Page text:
Is It Safe To Eat Swordfish?

With the culinary adventures we take in hopes of discovering delectable foods we've never tried before, we come across different food cultures and unique dishes that may have previously seemed ambiguous to us. Think of fugu, a type of pufferfish, which is so poisonous that it's said to be "200 times more deadly than cyanide," via BBC. Yet, fugu is a delicacy in Japan, and only licensed chefs can prepare it. Similarly, some foods may seem harmless at first, yet a few health risks are associated with them. Take swordfish, a migratory fish that is rarely the meal of a birthday party, yet it's an expensive and popular menu item at some eateries due to its mild-tasting, dense meat.  

However, there have been concerns related to eating swordfish since the FDA advises against the consumption of shark, king mackerel, swordfish, and tilefish. It's because these fish have a high amount of mercury present in them. The warning applies to everyone since too much mercury in the body could lead to kidney damage, neuromuscular effects, and even fatality (via The World Health Organization). 

While mercury is a naturally-occurring heavy metal, humans are responsible for most emissions in the environment. Mercury enters our food chain by accumulating in water, where fish absorb it in the form of methylmercury. And the worrying part is that mercury always stays in their system. 

Mercury levels in swordfish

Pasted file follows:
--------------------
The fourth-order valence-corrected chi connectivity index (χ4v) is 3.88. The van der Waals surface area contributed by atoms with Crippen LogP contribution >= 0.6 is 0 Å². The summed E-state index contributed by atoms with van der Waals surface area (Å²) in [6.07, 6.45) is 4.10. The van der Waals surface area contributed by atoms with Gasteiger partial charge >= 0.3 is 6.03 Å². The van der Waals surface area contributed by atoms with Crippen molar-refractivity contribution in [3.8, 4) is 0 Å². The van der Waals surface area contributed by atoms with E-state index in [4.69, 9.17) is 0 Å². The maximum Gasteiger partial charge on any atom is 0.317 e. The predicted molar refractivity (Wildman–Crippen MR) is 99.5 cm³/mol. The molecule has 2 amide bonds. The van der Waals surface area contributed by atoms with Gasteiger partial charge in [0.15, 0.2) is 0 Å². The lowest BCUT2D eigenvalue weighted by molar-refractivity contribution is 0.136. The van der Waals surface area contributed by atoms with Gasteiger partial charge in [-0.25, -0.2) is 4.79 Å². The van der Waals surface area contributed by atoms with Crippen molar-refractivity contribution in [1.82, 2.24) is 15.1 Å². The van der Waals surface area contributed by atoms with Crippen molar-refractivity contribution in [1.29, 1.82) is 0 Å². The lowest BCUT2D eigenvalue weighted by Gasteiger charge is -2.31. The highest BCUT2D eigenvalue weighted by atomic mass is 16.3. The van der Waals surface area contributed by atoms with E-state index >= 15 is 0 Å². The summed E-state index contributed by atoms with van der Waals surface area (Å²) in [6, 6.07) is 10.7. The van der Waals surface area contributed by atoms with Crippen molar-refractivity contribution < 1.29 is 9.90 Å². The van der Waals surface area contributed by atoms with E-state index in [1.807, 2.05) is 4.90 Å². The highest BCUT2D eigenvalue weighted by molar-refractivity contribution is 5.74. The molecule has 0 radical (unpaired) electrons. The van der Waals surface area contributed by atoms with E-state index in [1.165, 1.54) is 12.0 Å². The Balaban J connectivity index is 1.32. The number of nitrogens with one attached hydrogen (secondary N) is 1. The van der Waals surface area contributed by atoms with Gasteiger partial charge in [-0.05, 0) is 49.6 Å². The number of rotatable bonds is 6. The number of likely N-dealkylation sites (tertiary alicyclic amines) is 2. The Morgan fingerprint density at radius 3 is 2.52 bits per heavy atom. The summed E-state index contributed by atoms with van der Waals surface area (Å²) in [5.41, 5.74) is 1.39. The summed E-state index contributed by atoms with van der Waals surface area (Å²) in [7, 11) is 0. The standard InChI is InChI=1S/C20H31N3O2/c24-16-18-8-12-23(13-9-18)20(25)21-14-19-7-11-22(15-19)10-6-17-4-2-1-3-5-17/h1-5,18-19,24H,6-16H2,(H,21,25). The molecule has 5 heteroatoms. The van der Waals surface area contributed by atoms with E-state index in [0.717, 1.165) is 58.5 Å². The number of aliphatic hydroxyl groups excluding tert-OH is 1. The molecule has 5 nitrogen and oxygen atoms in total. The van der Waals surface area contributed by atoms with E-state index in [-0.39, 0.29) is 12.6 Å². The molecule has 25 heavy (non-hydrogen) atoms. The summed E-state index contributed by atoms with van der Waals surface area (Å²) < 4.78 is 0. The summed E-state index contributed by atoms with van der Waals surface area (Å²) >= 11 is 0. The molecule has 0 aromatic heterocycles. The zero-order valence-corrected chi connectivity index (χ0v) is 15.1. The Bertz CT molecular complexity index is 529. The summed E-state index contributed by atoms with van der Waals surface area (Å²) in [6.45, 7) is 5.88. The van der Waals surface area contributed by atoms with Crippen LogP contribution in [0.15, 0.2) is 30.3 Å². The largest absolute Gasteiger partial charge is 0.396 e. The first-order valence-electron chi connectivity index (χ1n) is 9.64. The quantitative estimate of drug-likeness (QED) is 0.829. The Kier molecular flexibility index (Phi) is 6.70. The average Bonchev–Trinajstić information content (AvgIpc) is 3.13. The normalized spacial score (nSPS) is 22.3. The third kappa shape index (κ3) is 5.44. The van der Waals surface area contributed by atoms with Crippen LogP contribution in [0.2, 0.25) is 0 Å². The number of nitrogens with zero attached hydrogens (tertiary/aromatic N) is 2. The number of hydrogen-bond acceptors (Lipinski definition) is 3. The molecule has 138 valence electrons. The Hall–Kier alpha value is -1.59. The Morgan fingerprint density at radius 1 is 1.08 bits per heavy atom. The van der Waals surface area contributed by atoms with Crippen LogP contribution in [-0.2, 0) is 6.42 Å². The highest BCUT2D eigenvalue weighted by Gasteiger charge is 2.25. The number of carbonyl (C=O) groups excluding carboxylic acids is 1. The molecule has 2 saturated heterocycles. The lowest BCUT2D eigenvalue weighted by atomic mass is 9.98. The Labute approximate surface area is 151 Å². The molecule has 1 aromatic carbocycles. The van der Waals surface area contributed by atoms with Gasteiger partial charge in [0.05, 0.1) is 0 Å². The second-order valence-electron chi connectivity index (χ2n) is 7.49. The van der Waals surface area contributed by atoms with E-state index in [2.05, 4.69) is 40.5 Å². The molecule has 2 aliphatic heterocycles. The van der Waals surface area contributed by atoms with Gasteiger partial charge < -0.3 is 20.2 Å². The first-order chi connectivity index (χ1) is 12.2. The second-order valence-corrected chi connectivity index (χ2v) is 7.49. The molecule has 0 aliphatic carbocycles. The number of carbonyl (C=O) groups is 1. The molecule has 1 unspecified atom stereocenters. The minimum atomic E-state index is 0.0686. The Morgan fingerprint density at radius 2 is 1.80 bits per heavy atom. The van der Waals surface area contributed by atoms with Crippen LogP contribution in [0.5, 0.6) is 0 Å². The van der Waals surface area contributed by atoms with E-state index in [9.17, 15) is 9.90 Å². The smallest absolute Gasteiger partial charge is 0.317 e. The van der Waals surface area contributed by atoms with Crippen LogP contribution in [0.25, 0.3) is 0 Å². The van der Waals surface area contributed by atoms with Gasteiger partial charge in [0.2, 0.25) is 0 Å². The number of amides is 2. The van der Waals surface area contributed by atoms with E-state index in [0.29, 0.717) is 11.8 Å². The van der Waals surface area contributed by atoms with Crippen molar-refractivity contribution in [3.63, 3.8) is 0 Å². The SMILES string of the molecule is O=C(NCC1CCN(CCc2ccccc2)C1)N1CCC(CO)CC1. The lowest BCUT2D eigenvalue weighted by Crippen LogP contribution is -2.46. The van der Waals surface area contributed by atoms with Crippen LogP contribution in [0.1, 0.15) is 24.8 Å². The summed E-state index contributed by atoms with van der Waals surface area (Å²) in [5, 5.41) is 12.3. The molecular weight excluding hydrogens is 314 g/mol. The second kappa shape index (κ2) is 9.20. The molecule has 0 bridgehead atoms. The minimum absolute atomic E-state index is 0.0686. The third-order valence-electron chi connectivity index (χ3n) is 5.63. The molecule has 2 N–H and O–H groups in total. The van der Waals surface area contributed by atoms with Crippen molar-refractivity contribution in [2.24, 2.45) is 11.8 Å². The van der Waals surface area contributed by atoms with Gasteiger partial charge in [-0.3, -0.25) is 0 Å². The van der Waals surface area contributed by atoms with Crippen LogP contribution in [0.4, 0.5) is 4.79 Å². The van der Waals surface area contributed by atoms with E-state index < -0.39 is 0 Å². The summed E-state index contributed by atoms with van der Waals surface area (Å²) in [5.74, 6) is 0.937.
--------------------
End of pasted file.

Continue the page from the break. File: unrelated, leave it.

The use of parts per million (ppm) helps determine mercury levels in fish. Whereas fish like sardines have an average mercury concentration of 0.013 ppm and salmon have about 0.022 ppm, swordfish have an average mercury concentration of 0.995 ppm (via Healthline). These mercury levels may seem negligible to someone who loves to devour swordfish on a regular basis, but it's imperative to understand that mercury can accumulate in your system, especially kidneys, and could take time leaving the body. 

The FDA has particularly advised that pregnant women, nursing, or someone expecting to become pregnant in the upcoming year should avoid consuming swordfish and other kinds of fish since high mercury levels could affect developing fetuses. The FDA advises eating "up to 12 ounces (2 average meals) a week of a variety of fish and shellfish that are lower in mercury." 

So, is it safe to eat swordfish? Swordfish is on our list of fish you aren't eating but should be because it's protein-rich and packed with omega 3 fatty acids, vitamin D, and selenium (a cancer-fighting nutrient). You can eat it once in a while since the average mercury load shouldn't have any detrimental effects on your body, but incorporating it into your daily diet could lead to health complications.